On the day before we were all due to head off to Cornwall TW, Oxon's legendary walking birder, found a Bonaparte's Gull on Farmoor Reservoir. Now, whilst this wasn't a county tick for me, given the dearth of decent birds recently in the county I was pretty keen to see it. However, with the family in full preparing-for-holiday mode there wasn't really going to be time for me to nip out for a visit. Whilst we got on with our holiday preps gripping news kept coming out of it "showing well from the causeway" etc. and finally, with most of my packing done though still much to my VLW's disapproval, I caved in and went for it. I'd got no more than 5 minutes up the road when I got a phone call from Ian Lewington saying that it had just flown off high and could no longer be seen. I therefore aborted my attempt and headed back home to try to make amends for having left in mid pack. I've already blogged about my week in Cornwall where I followed the news distantly as the bird was reported for a day or two more before seemingly departing.
Back home the next week I was pootling about in my office on the bank holiday Monday when I got a call from DD saying that the bird was back at Farmoor and showing cripplingly well on the pontoon at the start of the causeway. Needing no further invitation I hurried off to take a look for myself. In the car park I met DD who said that it had flown off the pontoon when some fishermen had arrived there but that it hadn't gone far. On the causeway I soon found the bird, sitting fifty yards off shore feeding on flies. In fact there were only a handful of Black-headed Gulls left on the entire reservoir so it was pretty easy to find. I took a few digiscoped photos but at that distance they weren't great. After a while it came in really close right in front of the sailing huts and I was able to get some nice comparison shots with a Black-headed Gull as well as some video footage.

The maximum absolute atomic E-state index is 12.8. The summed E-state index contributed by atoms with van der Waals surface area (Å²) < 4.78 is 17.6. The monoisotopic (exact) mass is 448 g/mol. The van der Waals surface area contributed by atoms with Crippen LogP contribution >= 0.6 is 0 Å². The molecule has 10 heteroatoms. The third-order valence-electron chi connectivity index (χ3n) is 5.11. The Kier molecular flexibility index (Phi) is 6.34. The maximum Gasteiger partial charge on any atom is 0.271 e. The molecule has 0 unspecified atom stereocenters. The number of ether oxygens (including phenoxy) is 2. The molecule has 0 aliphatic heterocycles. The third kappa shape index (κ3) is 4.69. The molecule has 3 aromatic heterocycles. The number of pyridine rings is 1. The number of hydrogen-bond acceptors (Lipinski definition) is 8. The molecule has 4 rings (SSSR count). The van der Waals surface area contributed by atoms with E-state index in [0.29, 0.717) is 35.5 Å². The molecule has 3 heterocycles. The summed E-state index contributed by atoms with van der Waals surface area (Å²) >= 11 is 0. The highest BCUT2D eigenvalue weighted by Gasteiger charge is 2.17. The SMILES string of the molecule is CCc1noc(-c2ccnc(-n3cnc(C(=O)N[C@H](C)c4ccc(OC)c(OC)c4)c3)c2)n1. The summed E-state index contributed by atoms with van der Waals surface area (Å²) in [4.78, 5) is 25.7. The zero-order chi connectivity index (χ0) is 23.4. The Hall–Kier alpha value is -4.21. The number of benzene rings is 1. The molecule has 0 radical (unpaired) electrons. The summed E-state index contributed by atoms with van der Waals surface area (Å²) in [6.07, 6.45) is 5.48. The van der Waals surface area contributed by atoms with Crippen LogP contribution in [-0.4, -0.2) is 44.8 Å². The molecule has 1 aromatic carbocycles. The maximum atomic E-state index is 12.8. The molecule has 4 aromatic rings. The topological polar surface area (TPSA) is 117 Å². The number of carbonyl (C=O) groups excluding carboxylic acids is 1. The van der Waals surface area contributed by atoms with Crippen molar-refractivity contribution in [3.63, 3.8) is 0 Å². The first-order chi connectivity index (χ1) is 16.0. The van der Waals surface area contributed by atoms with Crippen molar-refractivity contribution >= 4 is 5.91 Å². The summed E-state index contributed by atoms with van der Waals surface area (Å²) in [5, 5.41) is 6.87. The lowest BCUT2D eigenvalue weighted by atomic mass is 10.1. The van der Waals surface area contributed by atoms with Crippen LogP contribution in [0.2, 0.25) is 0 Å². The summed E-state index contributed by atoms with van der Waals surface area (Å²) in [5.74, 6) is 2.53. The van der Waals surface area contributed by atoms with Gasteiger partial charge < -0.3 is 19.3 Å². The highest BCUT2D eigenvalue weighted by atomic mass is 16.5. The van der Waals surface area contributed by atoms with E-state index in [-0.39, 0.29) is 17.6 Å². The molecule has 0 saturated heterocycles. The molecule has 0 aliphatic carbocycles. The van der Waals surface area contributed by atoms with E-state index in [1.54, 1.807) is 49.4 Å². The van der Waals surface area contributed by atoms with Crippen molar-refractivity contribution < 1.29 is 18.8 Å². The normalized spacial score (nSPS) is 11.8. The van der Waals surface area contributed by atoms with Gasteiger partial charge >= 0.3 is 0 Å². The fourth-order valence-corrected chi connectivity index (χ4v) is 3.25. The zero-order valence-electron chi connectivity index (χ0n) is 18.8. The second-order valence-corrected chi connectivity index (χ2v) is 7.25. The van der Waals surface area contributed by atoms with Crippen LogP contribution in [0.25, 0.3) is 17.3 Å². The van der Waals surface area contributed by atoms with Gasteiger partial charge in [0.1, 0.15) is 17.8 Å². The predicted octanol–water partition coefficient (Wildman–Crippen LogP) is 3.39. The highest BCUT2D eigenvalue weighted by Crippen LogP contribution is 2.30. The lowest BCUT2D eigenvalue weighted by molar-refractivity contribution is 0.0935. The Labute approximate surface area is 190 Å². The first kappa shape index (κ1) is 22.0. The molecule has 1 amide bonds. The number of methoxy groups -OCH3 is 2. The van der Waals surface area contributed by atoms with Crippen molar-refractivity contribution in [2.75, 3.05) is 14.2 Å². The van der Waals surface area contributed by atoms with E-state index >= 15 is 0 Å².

|The Bonaparte's Gull with a Black-headed Gull for comparison|
...and some video footage
The bird has been widely described as first summer though as Lee Evans mentioned to me when I met him subsequently, it doesn't have any sign of a hood so is perhaps more accurately still a first winter bird. Either way, it was great to see it so close up - easily the best views that I've had of this species to date.
Having had my fill of this Nearctic beauty I headed up the causeway to see what else I could find. There were three male Red-crested Pochards close in near the hide - they're always such striking birds. A White Wagtail also dropped in and posed nicely for me. I pootled around chatting to the various local birders who were popping in to pay homage to the Gull. After a while I headed back home to do a few chores for the rest of the morning.